Cash $            48.80
(Total Liabilities) $      (8,740.80)
Equity Value $     11,260.05
Shares O/S $          114.00
  Fair Value $            98.77

The results are a fair value per share of $98.77. Assuming I require a target margin of safety of 10%, this would result in a target price of $88.90 – about 18% below the current share price. Given that this is a defensive company with a predictable business, strong dividend and quality balance sheet, I don’t require a significant margin of safety. This is a good business that I am okay purchasing close to fair value.

The Dividend

SJM currently pays $0.88 quarterly dividend, or $3.52 per year. The 1yr, 3yr, and 5yr growth rates are 9%, 8%, and 8%, respectively. The current dividend yield is 3.4%. This is very close to the highest the dividend yield has been dating back to 1996. The yield has only reached these levels previously in 2000, 2009, and the end of 2018 (when I initiated a position). I really like the current dividend yield coupled with high single digit growth rates, however, the payout ratio is a bit high after the acquisition and, as a result, I expect dividend growth to slow in the near term.

Dividend Discount Model (“DDM”)

Again, I used a two-stage DDM model to determine fair value.  I assume a short-term growth rate of 7% (lower than the 1yr, 3yr, and 5yr growth rates) and assume a long-term growth rate of 4% given that there is plenty of room to payout free cash flow, especially as debt is paid down and interest costs decrease. The required return of 8% reflects the stable and predictable cash flows of the business and the defensive nature of the holding.

Base Case Assumptions  
Current Dividend

ST Growth7.0%
LT Growth4.0%
Req. Return8.0%
2020 $                3.77 $                3.49
2021 $                4.03 $                3.46
2022 $                4.31 $                3.42
2023 $                4.61 $                3.39
2024 $                4.94 $                3.36
(Terminal) $            128.36 $              87.36
Fair Value $            104.48

The result is a fair value of $104.48 – about 3.7% below the current stock price of $108.50. If we take the FCF assumptions from above, we end up with a FCF payout ratio of roughly 55% in year 5 assuming no share buy-backs.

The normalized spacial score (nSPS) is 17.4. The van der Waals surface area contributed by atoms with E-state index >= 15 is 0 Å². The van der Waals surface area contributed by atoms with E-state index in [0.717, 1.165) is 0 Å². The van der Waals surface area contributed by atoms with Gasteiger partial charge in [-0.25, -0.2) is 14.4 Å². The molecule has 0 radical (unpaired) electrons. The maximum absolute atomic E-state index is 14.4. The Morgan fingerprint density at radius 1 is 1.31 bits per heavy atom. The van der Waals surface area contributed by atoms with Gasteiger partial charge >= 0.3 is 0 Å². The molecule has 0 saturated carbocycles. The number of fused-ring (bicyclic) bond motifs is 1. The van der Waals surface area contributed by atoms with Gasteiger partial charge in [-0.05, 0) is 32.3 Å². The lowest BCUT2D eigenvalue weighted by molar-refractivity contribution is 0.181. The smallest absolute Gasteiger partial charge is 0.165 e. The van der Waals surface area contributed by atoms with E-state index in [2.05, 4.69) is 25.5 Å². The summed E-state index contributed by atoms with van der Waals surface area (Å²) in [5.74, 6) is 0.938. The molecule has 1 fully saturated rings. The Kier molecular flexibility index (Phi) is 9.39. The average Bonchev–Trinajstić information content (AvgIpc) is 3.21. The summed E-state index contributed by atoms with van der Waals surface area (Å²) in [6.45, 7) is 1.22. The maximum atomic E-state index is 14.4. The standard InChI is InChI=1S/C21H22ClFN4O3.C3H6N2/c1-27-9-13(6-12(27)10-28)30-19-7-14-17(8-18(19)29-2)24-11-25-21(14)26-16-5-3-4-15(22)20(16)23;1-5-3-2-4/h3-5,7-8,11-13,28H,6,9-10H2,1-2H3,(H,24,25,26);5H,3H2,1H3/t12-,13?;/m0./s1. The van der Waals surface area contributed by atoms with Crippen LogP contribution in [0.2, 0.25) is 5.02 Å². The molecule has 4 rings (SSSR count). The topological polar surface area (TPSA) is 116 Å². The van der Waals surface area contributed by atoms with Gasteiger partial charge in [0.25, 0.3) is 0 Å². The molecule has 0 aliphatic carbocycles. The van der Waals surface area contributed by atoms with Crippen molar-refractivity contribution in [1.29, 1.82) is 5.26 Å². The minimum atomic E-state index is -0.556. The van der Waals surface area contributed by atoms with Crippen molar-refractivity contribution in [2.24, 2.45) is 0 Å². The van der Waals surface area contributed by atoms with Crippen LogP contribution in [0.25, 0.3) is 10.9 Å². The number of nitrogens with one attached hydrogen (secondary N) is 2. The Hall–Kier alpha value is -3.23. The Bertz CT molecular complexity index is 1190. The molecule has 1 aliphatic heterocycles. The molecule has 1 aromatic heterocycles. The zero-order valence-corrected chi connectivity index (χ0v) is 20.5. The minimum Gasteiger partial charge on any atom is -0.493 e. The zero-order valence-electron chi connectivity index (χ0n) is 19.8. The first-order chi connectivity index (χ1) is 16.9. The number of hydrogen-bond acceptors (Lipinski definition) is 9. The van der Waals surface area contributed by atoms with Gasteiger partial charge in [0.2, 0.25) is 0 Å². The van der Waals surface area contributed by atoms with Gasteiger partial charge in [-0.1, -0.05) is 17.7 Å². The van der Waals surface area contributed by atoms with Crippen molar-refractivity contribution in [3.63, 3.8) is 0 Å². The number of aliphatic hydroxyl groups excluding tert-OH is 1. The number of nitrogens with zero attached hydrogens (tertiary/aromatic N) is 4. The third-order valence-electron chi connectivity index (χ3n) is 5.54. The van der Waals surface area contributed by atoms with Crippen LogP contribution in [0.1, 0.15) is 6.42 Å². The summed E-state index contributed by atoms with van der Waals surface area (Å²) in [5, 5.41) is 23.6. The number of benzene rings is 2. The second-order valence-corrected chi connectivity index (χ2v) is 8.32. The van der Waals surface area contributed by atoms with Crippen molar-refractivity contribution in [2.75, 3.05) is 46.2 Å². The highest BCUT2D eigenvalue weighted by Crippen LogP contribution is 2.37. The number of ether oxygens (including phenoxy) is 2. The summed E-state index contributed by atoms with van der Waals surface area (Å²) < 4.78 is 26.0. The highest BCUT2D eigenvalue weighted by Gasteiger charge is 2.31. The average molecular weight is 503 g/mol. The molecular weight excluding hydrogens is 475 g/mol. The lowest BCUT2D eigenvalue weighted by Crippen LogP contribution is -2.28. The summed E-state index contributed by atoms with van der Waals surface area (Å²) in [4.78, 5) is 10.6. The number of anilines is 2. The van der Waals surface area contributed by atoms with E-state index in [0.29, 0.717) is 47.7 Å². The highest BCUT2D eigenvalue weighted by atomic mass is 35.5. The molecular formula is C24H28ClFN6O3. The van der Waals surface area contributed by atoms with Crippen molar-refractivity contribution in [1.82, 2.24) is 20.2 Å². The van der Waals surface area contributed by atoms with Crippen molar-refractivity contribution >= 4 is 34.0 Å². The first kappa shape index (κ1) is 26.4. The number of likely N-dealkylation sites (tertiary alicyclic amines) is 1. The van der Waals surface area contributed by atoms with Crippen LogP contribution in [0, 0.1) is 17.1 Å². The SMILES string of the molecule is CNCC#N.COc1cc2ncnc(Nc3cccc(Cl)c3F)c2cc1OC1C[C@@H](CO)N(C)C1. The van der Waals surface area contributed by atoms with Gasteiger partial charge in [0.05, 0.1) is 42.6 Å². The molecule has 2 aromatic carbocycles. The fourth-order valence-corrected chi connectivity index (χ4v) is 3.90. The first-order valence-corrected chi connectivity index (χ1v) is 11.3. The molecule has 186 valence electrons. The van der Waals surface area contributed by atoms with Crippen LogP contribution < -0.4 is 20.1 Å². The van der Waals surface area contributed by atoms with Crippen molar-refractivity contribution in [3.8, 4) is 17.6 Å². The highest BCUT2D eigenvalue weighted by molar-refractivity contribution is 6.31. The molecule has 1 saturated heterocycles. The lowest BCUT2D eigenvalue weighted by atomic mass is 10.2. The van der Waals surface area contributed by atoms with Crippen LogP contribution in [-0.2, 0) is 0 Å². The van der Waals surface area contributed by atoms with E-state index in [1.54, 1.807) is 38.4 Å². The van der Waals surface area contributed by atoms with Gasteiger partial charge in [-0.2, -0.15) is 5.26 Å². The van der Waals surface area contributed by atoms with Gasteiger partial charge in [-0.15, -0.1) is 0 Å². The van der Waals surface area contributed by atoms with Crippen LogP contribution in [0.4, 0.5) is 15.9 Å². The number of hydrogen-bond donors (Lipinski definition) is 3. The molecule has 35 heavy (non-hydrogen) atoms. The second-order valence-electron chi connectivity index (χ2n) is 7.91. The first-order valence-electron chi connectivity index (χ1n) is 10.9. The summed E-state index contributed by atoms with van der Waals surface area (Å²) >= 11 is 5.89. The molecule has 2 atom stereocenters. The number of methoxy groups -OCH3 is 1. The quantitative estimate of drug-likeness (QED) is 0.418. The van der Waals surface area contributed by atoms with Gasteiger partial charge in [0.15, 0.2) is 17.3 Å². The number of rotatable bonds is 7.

Multiples Analysis

Lastly, I did a multiples analysis based on 10-year historical numbers to account for a full business cycle, as well as a comparison to four of SJM’s major competitors.

CompanyMarket Cap ($M)Forward PE RatioPS RatioPrice-to-Free-Cash-FlowPrice-to-Operating-Cash-FlowEV-to-EBITDA
JM Smucker$12,193.7713.21.614.610.613.1
10yr Hist. Avg20.91.819.413.312.5
Discount/ (Premium)58%15%33%25%(4%)
Target Price$171.38$125.19$144.65$136.14$103.77
CompanyMarket Cap ($M)Forward PE RatioPS RatioPrice-to-Free-Cash-FlowPrice-to-Operating-Cash-FlowEV-to-EBITDA
The Kraft Heinz$37,220.9811.71.513.010.10.0
General Mills$32,153.7515.81.914.211.714.0
Conagra Brands$14,103.2314.01.316.011.215.5
Campbell Soup$14,101.5518.71.713.910.121.4
Comp. Average15.11.614.310.812.7
Discount/ (Premium)13.8%2.2%(2.0%)1.4%(2.6%)
Target Price$123.49$110.93$106.31$110.04$105.68

The result is a wide range of stock prices from a low of $103.77 to a high of $171.38. Taking the average of the outputs I get a fair value of $123.76, or a 14% margin of safety at the stocks current price.


After the Q2 earnings release I expected shares to fall, instead they rose about 4%. This was likely due to the increase in margins. At this point, I think SJM’s stock is slightly overvalued. Perhaps Investors are assigning the stock a small premium given that it is a defensive holding with consistent FCF and dividends. Historically, the company has traded at a premium to the market. I don’t view the stock as overvalued to the point where I want to cash-in my shares, but I will not be adding to my position at these levels. The price of the stock has been pretty range bound between $103-$109 over the past year. I will let the Ainsworth acquisition play-out and continue to hold. If the stock drops to about $95 I will re-assess my valuation and see if adding to my position makes sense. On the contrary, I will do the same if we see the stock moves significantly to the upside without significant improvements in fundamentals.